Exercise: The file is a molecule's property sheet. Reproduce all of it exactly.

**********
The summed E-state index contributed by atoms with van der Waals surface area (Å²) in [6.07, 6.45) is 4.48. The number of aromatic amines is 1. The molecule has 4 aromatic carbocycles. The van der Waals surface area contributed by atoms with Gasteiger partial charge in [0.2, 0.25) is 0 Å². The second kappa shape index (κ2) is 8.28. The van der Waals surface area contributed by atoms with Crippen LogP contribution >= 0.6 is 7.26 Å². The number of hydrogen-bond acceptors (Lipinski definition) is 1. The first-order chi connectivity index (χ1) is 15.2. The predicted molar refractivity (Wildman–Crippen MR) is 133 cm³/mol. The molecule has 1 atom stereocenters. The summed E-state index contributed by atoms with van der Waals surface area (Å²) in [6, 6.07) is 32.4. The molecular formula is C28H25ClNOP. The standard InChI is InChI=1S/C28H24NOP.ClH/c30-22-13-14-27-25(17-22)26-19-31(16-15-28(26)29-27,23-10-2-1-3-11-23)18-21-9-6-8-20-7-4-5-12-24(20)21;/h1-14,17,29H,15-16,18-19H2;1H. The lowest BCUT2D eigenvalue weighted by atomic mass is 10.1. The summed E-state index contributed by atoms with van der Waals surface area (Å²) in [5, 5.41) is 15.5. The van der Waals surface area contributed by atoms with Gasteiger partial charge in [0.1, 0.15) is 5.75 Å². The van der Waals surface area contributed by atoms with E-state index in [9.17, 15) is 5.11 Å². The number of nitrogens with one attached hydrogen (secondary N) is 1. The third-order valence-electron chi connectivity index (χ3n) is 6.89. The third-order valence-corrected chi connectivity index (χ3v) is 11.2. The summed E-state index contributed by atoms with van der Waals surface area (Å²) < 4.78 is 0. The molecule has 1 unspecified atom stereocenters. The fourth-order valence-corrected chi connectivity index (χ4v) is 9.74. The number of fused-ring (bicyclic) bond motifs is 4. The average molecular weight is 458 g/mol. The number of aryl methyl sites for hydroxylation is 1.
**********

The summed E-state index contributed by atoms with van der Waals surface area (Å²) in [6.07, 6.45) is 4.48. The number of aromatic amines is 1. The molecule has 4 aromatic carbocycles. The van der Waals surface area contributed by atoms with Gasteiger partial charge in [0.2, 0.25) is 0 Å². The second kappa shape index (κ2) is 8.28. The van der Waals surface area contributed by atoms with Crippen LogP contribution >= 0.6 is 7.26 Å². The number of hydrogen-bond acceptors (Lipinski definition) is 1. The first-order chi connectivity index (χ1) is 15.2. The predicted molar refractivity (Wildman–Crippen MR) is 133 cm³/mol. The molecule has 1 atom stereocenters. The summed E-state index contributed by atoms with van der Waals surface area (Å²) in [6, 6.07) is 32.4. The molecular formula is C28H25ClNOP. The standard InChI is InChI=1S/C28H24NOP.ClH/c30-22-13-14-27-25(17-22)26-19-31(16-15-28(26)29-27,23-10-2-1-3-11-23)18-21-9-6-8-20-7-4-5-12-24(20)21;/h1-14,17,29H,15-16,18-19H2;1H. The lowest BCUT2D eigenvalue weighted by atomic mass is 10.1. The summed E-state index contributed by atoms with van der Waals surface area (Å²) in [5, 5.41) is 15.5. The van der Waals surface area contributed by atoms with Gasteiger partial charge in [0.1, 0.15) is 5.75 Å². The van der Waals surface area contributed by atoms with E-state index in [9.17, 15) is 5.11 Å². The number of nitrogens with one attached hydrogen (secondary N) is 1. The third-order valence-electron chi connectivity index (χ3n) is 6.89. The third-order valence-corrected chi connectivity index (χ3v) is 11.2. The summed E-state index contributed by atoms with van der Waals surface area (Å²) < 4.78 is 0. The molecule has 1 unspecified atom stereocenters. The fourth-order valence-corrected chi connectivity index (χ4v) is 9.74. The number of fused-ring (bicyclic) bond motifs is 4. The average molecular weight is 458 g/mol. The number of aryl methyl sites for hydroxylation is 1.